Academic ecologists these days spend a lot of time thinking about invasive species: How fast are they likely to spread? What traits allow a certain species to succeed where others fail? What is the impact on native plant and animal communities? With our warming climate, alien species, previously innocuous, might escape from ‘captivity’. Garden plants are of course one of the most common sources. The charity Plantlife recently compiled a list of the plant species most likely to become invasive in the UK in the near future.
Particularly high risk were two tree species, the Tree-of-heaven (Ailanthus altissima) and the False-acacia (Robinia pseudoacacia). The Tree-of-heaven has already spread itself all over London, and seems a good bet to do the same thing in other UK cities in the near future. Both these trees can be found occasionally in Sheffield’s gardens, parks and streets; unfortunately, both produce fertile seed in Britain, and also sucker. Indeed, one of the main problems with these trees in other countries has been their ability to sucker into native woods, potentially transforming them into monocultures. False-acacia suckers particularly can travel considerable distances: the next time you walk past the University Arms pub, up Brook Hill, have a look at the trees at the corner with Hounsfield Rd and you might be able to spot False-acacia shoots popping up at some distance from the main tree. The Tree-of-heaven suckers profusely when the main bole is cut down; the resulting thickets can be seen in some gardens around Sheffield, at the corner of Carr Rd and South Rd in Walkley, for example.
For naturalists keen to monitor potentially harmful changes to our region's flora, the seedlings of these species will be particularly important to keep one's eyes open for.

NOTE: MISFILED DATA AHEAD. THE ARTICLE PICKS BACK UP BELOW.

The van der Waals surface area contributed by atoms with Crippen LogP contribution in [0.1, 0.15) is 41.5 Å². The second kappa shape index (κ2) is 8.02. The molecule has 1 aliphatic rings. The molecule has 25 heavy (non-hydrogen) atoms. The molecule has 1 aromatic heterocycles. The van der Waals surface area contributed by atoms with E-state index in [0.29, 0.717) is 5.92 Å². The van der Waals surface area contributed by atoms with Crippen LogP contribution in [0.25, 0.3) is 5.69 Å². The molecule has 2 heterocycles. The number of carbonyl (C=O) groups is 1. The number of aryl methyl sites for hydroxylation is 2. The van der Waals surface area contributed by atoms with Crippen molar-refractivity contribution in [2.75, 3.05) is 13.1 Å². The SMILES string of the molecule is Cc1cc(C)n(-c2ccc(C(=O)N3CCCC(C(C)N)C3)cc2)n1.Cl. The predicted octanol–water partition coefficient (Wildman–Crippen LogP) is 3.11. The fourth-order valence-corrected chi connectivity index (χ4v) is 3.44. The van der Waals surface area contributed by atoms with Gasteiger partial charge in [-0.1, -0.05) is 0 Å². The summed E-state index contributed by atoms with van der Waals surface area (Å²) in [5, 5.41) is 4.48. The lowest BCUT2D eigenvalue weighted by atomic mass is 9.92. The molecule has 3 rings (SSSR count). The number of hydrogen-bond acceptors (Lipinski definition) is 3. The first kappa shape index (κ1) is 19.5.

Thursday, 25 August 2011
I spent the weekend in the Cotswolds with my wife and a friend, and this was one of the botanical highlights, Bean Broomrape (Orobanche crenata). It's not native to Britain, and is currently thought to be naturalised only a one site in north Essex. It does turn up in other southern counties however, as here in Gloucestershire. As you might guess from the name, it parasitises legumes (plants related to peas). This specimen, and the hundreds of other plants in the field, was parasitising White Clover (Trifolium repens). No doubt it was a seed contaminant that arrived with the Clover when it was sown.
The corolla with its five flared lobes (2 up, 3 down), each at almost 90 degrees to the main corolla tube, is a key feature apparently. Although on older flowers this was not so obvious.
Unfortunately this Orobanche is not included in a lot of the popular picture guides to Britain's plants, so hopefully it won't increase too much in Britain: if it does we may not notice! (And it might become an agricultural pest of other cultivated legumes, as it is in North Africa and other warmer climes).
Sunday, 14 August 2011
This is Red Bartsia, or Odontites vernus, growing at the edge of a path in Crookes Recreation Ground, Sheffield. It's not unusual to find it on waste ground or trampled path edges, but it is easily overlooked. Like all members of the Orobanchaceae it is parasitic; in this case on the roots of grasses I believe. It's green, so obviously it can still photosynthesize, so we might suspect it is only using its hosts for mineral nutrients and water. However, the line between hemi-parasitism (as here) and holo- or complete parasitism seems to be fairly thin in an evolutionary sense, so it's possible that some sugars are received from the host as well.
A nice plant to look out for in urban situations; I used to see it a lot in Birmingham along the canal in the Edgbaston area.
Thursday, 9 June 2011
With Remarkable Creatures Sean Carroll, the evolutionary-developmental biologist, expands his already impressive popular science oeuvre. His latest book features 13 sketches of some of the greatest discoveries in evolutionary biology, but also an inspirational appreciation of the creative, smart, often lucky, but always supremely dedicated scientists behind the textbook facts.